POSTED: December 27, 1:00 PM EDT | By David Fricke
Fricke's Picks: Top 2010 Reissues from Under the Radar
Wax, Melted (Lightyear)
This one is personal. Wax were from my hometown, Philadelphia, and they were everywhere between 1969 and 1971 – in the clubs, opening shows for John Mayall, the Byrds and Chicago – while I was away at college. They never made an album, so I would only know them by reputation and the members' later success: Singer-keyboardist Rob Hyman co-founded the Hooters; drummer Rick Chertoff produced them; and singer David Kagan was the full bright voice, with Hyman, in the fine Philly group Baby Grand, which I did see. Melted is a set of songs Wax taped live in the studio, near the end of their tether, and it is vintage early-Seventies ambition: progressive songwriting with snappy instrumental digressions, just enough pop gloss and that inevitable Philly-R&B tang. Now I know what I missed – and I wish I'd been there.
Critic's Picks: Rob Sheffield's Best Albums and Singles of 2010
Spider John Koerner, March 1963 (Nero's Neptune)
The Minneapolis singer-guitarist Spider John Koerner packed a lot of history into the spring Sunday that ended with this performance, on a local radio station. Starting at 10 a.m., Koerner recorded the seminal white-blues album, Blue, Rags & Hollers, with singer-guitarist Dave Ray and harp player Tony Glover. Then Koerner and Ray did an evening coffeehouse gig, before Koerner finished up at midnight, solo, with this high-velocity knockout broadcast – spunky, good-time stuff with all of the right rough edges intact.
Poobah, Let Me In (Ripple Music)
You could go broke and mad trying to locate – and endure – every "great lost album" cherished by fanboys from the homegrown-pressing underground of the late Sixties and Seventies. The 1972 debut by the Ohio trio Poobah is one of the few that was – and still is, as hard Seventies boogie goes – great. The many extra tracks are a nice bonus but no major improvement on the original half-dozen: a blowout of English-power-trio and Rust Belt blues, with guitarist Jim Gustafson riffing in a thick-fuzz lather that will remind you, fondly, of Grand Funk Railroad's Mark Farner and the British ace Tony McPhee of the Groundhogs. The cover – a crude-ink drawing of a hippie barfing into a toilet – is very much of its time.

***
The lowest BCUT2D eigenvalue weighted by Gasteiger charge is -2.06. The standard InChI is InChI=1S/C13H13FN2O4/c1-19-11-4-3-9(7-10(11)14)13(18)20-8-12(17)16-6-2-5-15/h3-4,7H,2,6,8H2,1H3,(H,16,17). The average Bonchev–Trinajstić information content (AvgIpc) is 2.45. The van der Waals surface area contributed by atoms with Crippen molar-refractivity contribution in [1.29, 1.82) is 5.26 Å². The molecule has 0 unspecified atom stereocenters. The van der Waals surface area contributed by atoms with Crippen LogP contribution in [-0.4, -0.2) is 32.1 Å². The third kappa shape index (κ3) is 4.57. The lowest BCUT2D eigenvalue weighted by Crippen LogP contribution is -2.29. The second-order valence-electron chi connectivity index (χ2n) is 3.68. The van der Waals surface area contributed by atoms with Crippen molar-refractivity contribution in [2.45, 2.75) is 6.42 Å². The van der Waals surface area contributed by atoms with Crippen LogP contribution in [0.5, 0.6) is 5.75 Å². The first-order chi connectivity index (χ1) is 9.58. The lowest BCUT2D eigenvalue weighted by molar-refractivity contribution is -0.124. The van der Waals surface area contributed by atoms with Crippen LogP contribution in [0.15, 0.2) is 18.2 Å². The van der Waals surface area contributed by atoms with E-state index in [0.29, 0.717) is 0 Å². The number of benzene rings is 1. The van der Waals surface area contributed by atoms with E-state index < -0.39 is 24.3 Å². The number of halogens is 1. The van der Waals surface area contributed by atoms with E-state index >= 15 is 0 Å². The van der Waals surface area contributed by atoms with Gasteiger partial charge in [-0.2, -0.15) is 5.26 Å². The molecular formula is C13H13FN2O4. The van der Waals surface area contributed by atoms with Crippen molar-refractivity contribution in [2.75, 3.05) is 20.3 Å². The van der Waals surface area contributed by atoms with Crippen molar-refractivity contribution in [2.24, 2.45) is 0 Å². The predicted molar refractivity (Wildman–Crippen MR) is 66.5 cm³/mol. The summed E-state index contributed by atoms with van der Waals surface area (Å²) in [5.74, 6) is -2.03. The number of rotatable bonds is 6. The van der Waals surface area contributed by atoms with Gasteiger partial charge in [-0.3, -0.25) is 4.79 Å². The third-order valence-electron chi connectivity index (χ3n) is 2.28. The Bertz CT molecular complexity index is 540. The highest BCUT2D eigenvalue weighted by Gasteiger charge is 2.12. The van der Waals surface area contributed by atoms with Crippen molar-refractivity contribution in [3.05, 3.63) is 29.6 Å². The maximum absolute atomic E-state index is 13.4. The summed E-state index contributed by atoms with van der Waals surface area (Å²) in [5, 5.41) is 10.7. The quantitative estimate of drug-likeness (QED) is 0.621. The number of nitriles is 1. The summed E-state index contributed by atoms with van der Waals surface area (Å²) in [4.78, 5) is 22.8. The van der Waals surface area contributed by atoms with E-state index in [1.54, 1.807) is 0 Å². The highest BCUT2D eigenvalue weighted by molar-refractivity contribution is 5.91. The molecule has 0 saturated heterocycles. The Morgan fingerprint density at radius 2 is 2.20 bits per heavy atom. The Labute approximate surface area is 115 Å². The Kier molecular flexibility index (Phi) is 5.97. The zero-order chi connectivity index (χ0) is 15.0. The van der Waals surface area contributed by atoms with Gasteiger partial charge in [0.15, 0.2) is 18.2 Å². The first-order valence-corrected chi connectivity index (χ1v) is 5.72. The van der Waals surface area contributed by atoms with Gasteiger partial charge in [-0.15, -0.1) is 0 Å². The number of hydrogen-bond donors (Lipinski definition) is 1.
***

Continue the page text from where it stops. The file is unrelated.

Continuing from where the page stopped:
Critic's Picks: Christian Hoard's Best Album and Singles of 2010
Motorpsycho, Timothy's Monster (Rune Grammofon)
The Norwegian power trio's 1994 coming-of-rage album, a double-disc set, is expanded further with an earlier unissued attempt and a full CD of demos, detours and a memorable blast through Hüsker Dü's "New Day Rising." Forged in metal and steeped in Seattle grunge, Motorpsycho were shedding influences and building on lessons learned, on the way to their current heavy progrssive-psychedelic peak. This is epic climbing, revealed in full.
Critic's Picks: Will Hermes' Best Albums and Singles of 2010
Up, Rising (Applebush)
Up – singer Frank Bach, guitarist Bob Rasmussen, his bassist-brother Gary and drummer Scott Bailey – were young-brat kin to the Stooges and the MC5 in turn-of-the-Seventies proto-punk Michigan. They were also sorely underrecorded, with just one-and-a-half indie-label singles and no whiff of a major-label deal. Rising is as much of a canon as they could muster in 1970-'72, but the multiple blitzkriegs through "Just Like an Aborigine" and "Free John Now!," a pledge of support for then-imprisoned White Panther chief John Sinclair, never get tired and "Do the Sun Dance," unissued at the time, now gets fair light.
Critic's Picks: Jody Rosen's Best Albums and Songs of 2010
Pantera, Cowboys From Hell (Rhino)
"The Will to Survive," which opens the demo disc in this three-CD blowout, sounds like a leftover from an earlier Pantera – the glam-metal trip that left behind, after four albums, with extreme prejudice, when the Texas quartet knuckled down to make the harder meaner Cowboys From Hell, the group's 1990 major-label debut. The Metallica impact is obvious. So is an original evolving might, especially the locked-in hypergroove of drummer Vinnie Paul, his late guitarist-brother Dimebag Darrell and bassist Rex Brown. You may not need four versions of the title track and "Psycho Holiday" (studio, demo and two live each), but the overkill is hardly inappropriate.
ABOUT THIS BLOG
Rolling Stone senior writer David Fricke has more than 10,000 albums in his New York apartment. His first record review for the magazine was Frank Zappa's 'Sheik Yerbouti' (RS 290).